Single-molecule Förster Resonance Energy Transfer (smFRET) is utilized to study the structure and dynamics of many bio-molecules, such as proteins, DNA and their various complexes. The structural assessment is based on the well-known Förster relationship between the measured efficiency of energy transfer between a donor (D) and an acceptor (A) dye and the distance between them. Classical smFRET analysis methods called photon distribution analysis (PDA) take into account photon shot-noise, D-A distance distribution and, more recently, interconversion between states in order to extract accurate distance information. It is known that rapid D-A distance fluctuations on the order of the D lifetime (or shorter) can increase the measured mean FRET efficiency and thus decrease the estimated D-A distance. Nonetheless, this effect has been so far neglected in smFRET experiments, potentially leading to biases in estimated distances. Here we introduce a PDA approach dubbed Monte-Carlo-diffusion-enhanced photon inference (MC-DEPI). MC-DEPI recolor detected photons of smFRET experiments taking into account dynamics of D-A distance fluctuations, multiple interconverting states and photo-blinking. Using this approach, we show how different underlying conditions may yield identical FRET histograms and how the additional information from fluorescence decays helps distinguishing between the different conditions. We also introduce a machine learning fitting approach for retrieving the D-A distance distribution, decoupled from the above-mentioned effects. We show that distance interpretation of smFRET experiments of even the simplest dsDNA is nontrivial and requires decoupling the effects of rapid D-A distance fluctuations on FRET in order to avoid systematic biases in the estimation of the D-A distance distribution.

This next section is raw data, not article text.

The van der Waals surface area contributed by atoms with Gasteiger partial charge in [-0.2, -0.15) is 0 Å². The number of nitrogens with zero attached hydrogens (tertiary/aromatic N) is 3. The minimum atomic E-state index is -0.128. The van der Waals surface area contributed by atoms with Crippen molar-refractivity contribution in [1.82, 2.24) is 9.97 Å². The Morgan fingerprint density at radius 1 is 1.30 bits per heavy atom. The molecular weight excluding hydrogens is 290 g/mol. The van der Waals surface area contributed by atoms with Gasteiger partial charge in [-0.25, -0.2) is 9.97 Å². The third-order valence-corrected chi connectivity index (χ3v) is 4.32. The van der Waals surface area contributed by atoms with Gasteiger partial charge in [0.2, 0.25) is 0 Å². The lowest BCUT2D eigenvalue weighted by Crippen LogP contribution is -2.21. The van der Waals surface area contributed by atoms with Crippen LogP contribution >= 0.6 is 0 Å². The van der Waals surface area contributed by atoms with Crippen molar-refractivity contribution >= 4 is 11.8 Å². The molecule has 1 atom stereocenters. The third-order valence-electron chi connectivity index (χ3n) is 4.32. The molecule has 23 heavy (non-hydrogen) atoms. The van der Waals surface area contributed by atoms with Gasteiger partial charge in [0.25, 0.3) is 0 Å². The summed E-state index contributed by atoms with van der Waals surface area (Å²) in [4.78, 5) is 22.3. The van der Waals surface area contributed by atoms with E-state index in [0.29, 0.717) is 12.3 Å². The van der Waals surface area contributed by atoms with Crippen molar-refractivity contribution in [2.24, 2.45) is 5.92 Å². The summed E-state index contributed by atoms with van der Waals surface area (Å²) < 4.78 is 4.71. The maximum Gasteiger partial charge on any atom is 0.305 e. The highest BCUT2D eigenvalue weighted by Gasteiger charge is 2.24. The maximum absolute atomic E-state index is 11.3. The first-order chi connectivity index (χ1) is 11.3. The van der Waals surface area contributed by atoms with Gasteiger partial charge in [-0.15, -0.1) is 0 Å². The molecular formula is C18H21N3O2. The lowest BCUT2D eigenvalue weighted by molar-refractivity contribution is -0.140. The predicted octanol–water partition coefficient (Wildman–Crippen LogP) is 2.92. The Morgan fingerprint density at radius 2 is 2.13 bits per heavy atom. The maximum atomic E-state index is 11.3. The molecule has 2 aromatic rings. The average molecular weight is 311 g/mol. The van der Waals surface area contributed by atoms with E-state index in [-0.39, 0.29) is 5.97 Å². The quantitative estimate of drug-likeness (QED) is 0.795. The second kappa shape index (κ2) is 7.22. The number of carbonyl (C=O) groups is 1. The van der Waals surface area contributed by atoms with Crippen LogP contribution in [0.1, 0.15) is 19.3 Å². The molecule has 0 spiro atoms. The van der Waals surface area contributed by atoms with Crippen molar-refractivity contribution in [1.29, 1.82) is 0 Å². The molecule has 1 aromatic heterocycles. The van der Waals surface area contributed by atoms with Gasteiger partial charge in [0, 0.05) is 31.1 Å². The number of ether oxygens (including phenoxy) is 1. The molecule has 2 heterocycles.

Antonino Ingargiola
added an update
We are proud to announce the release of FRETBursts 0.7. This is an incremental update with better import and export functions and many bug fixes.
For more details see the release notes:
 
Antonino Ingargiola
added an update
We created a new organization on GitHub called OpenSMFS (Open Single-Molecule Fluorescence Spectroscopy) as a central hub for public development our open source tools for single molecule spectroscopy. The organization will make it easier to find and track the projects we are working on and will facilitate collaborations (repositories are not in personal user accounts anymore).
We currently have 3 projects in the organization: FRETBursts (smFRET burst analysis), PyBroMo (smFRET simulator), pycorrelate (FCS calculations). The documentation remains on ReadTheDocs and has not changed URL, while the repositories and landing pages have moved.